Ghizelda R Lagerweij
Ghizelda R Lagerweij published latest article in Journal of clinical epidemiology entitled Predicted burden could replace predicted risk in preventive strategies for?cardiovascular disease. This article is available in PubMed with an unique identification number PMID: 28943378 and it is published in 2018. The coauthors of this article are Lagerweij GR, de Wit GA, Moons KGM, Verschuren WMM, Boer JMA, Koffijberg H.
Latest Publication Details
Article Title: Predicted burden could replace predicted risk in preventive strategies for?cardiovascular disease.
Co-Author(s): Lagerweij GR, de Wit GA, Moons KGM, Verschuren WMM, Boer JMA, Koffijberg H
Affiliation(s): Julius Center for Health Sciences and Primary Care, Universiteitsweg 100, 3584 CG Utrecht, The Netherlands; Netherlands Heart Institute, Holland Heart House, Moreelsepark 1, 3511 EP, Utrecht, The Netherlands. Electronic address: email@example.com.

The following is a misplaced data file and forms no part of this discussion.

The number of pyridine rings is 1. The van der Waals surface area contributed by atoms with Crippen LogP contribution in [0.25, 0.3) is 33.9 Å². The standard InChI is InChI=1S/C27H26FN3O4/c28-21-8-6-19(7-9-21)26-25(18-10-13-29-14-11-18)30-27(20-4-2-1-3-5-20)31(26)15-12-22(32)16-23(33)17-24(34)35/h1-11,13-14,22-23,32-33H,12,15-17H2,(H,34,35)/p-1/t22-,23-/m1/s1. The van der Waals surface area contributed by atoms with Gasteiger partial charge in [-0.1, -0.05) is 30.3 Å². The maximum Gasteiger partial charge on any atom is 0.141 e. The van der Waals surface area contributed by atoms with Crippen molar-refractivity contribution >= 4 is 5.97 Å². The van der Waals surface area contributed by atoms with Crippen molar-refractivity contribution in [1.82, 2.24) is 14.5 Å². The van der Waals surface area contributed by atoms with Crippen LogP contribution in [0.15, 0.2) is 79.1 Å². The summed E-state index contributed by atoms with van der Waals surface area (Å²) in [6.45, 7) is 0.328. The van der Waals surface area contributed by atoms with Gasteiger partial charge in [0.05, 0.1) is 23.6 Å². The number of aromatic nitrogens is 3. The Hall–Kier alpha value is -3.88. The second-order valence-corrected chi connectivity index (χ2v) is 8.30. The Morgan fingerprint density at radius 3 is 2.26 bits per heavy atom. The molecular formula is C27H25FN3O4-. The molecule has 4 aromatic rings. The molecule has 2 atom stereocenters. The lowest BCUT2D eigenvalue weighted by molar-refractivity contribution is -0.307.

PMID 28943378, Year 2018
Abstract: The objective of this study was to explore the extent of the differences in definitions of composite end points and assess how these differences influence estimates of cardiovascular disease (CVD) burden.Data from a Dutch cohort study (n?=?19,484) was used to calculate 10-year risks according to four CVD risk prediction models: Adult Treatment Panel (ATP) III, Framingham Global Risk Score (FRS), Pooled Cohort Equations (PCE), and SCORE. Health loss was estimated based on the impact of event types included in the corresponding composite end points. Finally, each prediction model was used to estimate the expected CVD burden in high-risk individuals, expressed as Quality-Adjusted Life Years (QALYs) lost.The definition of the composite end points varied widely across the four models. FRS predicted the highest CVD risks, and the composite end point used in SCORE was associated with the highest health burden. The predicted CVD burden in high-risk individuals was 0.23, 0.74, 0.43, and 0.39 QALYs lost per individual when using ATP, FRS, PCE, and SCORE, respectively.The investigated CVD risk prediction models showed huge variation in definition of composite end points and associated health burden. Therefore, health consequences related to predicted risks cannot be readily compared across prediction models, and estimates of burden of disease depend crucially on the prediction model used.
Journal: Journal of clinical epidemiology